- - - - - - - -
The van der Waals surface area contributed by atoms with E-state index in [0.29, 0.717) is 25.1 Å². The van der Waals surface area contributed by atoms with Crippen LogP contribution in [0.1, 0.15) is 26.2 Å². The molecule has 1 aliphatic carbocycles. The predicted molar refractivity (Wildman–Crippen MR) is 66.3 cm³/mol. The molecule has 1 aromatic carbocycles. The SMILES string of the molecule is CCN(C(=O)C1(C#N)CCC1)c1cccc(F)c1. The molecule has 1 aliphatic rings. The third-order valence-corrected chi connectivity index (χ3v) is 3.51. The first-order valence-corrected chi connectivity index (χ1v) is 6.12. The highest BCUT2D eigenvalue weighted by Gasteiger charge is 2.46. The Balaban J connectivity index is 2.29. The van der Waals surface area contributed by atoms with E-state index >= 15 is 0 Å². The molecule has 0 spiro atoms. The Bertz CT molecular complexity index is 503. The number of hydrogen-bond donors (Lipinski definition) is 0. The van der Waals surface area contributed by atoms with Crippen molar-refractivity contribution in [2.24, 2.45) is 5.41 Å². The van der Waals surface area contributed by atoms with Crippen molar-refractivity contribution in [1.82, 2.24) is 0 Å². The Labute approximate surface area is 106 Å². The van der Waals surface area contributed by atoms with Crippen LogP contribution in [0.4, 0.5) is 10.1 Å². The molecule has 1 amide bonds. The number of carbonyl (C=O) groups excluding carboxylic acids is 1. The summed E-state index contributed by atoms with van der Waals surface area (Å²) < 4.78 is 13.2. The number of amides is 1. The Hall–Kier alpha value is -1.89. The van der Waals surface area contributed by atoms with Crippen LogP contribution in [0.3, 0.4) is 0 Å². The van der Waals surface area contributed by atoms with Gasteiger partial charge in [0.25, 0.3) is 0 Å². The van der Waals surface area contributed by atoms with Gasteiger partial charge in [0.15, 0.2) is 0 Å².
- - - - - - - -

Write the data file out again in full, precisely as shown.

The van der Waals surface area contributed by atoms with E-state index in [0.29, 0.717) is 25.1 Å². The van der Waals surface area contributed by atoms with Crippen LogP contribution in [0.1, 0.15) is 26.2 Å². The molecule has 1 aliphatic carbocycles. The predicted molar refractivity (Wildman–Crippen MR) is 66.3 cm³/mol. The molecule has 1 aromatic carbocycles. The SMILES string of the molecule is CCN(C(=O)C1(C#N)CCC1)c1cccc(F)c1. The molecule has 1 aliphatic rings. The third-order valence-corrected chi connectivity index (χ3v) is 3.51. The first-order valence-corrected chi connectivity index (χ1v) is 6.12. The highest BCUT2D eigenvalue weighted by Gasteiger charge is 2.46. The Balaban J connectivity index is 2.29. The van der Waals surface area contributed by atoms with E-state index >= 15 is 0 Å². The molecule has 0 spiro atoms. The Bertz CT molecular complexity index is 503. The number of hydrogen-bond donors (Lipinski definition) is 0. The van der Waals surface area contributed by atoms with Crippen molar-refractivity contribution in [2.24, 2.45) is 5.41 Å². The van der Waals surface area contributed by atoms with Crippen molar-refractivity contribution in [1.82, 2.24) is 0 Å². The Labute approximate surface area is 106 Å². The van der Waals surface area contributed by atoms with Crippen LogP contribution in [0.4, 0.5) is 10.1 Å². The molecule has 1 amide bonds. The number of carbonyl (C=O) groups excluding carboxylic acids is 1. The summed E-state index contributed by atoms with van der Waals surface area (Å²) < 4.78 is 13.2. The number of amides is 1. The Hall–Kier alpha value is -1.89. The van der Waals surface area contributed by atoms with Crippen LogP contribution in [0.3, 0.4) is 0 Å². The van der Waals surface area contributed by atoms with Gasteiger partial charge in [0.25, 0.3) is 0 Å². The van der Waals surface area contributed by atoms with Gasteiger partial charge in [0.15, 0.2) is 0 Å².